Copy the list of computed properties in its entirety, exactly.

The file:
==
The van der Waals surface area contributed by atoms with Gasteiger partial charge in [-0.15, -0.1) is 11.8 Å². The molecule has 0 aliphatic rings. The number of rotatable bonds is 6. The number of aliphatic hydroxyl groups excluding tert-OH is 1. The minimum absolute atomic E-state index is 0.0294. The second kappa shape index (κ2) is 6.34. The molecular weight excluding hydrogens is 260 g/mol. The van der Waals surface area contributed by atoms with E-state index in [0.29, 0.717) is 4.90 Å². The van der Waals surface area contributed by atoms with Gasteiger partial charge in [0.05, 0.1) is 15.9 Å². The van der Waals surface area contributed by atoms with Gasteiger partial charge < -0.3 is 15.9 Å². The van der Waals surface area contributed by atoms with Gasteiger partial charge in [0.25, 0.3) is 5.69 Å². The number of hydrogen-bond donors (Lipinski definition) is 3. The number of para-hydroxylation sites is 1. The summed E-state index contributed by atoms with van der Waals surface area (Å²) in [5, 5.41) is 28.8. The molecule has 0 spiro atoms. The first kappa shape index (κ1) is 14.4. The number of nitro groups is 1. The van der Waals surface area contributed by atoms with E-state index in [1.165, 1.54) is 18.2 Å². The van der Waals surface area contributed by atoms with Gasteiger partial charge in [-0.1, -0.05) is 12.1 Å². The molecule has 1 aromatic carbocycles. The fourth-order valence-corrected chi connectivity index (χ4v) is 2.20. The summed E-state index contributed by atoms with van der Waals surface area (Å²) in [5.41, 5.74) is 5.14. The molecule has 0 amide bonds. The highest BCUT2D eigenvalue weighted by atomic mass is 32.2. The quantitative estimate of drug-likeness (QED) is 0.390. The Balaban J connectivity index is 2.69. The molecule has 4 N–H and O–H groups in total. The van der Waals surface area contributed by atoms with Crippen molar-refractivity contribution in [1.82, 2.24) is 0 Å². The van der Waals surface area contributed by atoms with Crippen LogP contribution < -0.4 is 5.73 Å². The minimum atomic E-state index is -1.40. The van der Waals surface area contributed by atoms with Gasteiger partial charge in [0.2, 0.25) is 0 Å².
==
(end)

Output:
The van der Waals surface area contributed by atoms with Gasteiger partial charge in [-0.15, -0.1) is 11.8 Å². The molecule has 0 aliphatic rings. The number of rotatable bonds is 6. The number of aliphatic hydroxyl groups excluding tert-OH is 1. The minimum absolute atomic E-state index is 0.0294. The second kappa shape index (κ2) is 6.34. The molecular weight excluding hydrogens is 260 g/mol. The van der Waals surface area contributed by atoms with E-state index in [0.29, 0.717) is 4.90 Å². The van der Waals surface area contributed by atoms with Gasteiger partial charge in [0.05, 0.1) is 15.9 Å². The van der Waals surface area contributed by atoms with Gasteiger partial charge < -0.3 is 15.9 Å². The van der Waals surface area contributed by atoms with Gasteiger partial charge in [0.25, 0.3) is 5.69 Å². The number of hydrogen-bond donors (Lipinski definition) is 3. The number of para-hydroxylation sites is 1. The summed E-state index contributed by atoms with van der Waals surface area (Å²) in [5, 5.41) is 28.8. The molecule has 0 spiro atoms. The first kappa shape index (κ1) is 14.4. The number of nitro groups is 1. The van der Waals surface area contributed by atoms with E-state index in [1.165, 1.54) is 18.2 Å². The van der Waals surface area contributed by atoms with Gasteiger partial charge in [-0.1, -0.05) is 12.1 Å². The molecule has 1 aromatic carbocycles. The fourth-order valence-corrected chi connectivity index (χ4v) is 2.20. The summed E-state index contributed by atoms with van der Waals surface area (Å²) in [5.41, 5.74) is 5.14. The molecule has 0 amide bonds. The highest BCUT2D eigenvalue weighted by atomic mass is 32.2. The quantitative estimate of drug-likeness (QED) is 0.390. The Balaban J connectivity index is 2.69. The molecule has 4 N–H and O–H groups in total. The van der Waals surface area contributed by atoms with Crippen molar-refractivity contribution in [1.82, 2.24) is 0 Å². The van der Waals surface area contributed by atoms with Crippen LogP contribution < -0.4 is 5.73 Å². The minimum atomic E-state index is -1.40. The van der Waals surface area contributed by atoms with Gasteiger partial charge in [0.2, 0.25) is 0 Å².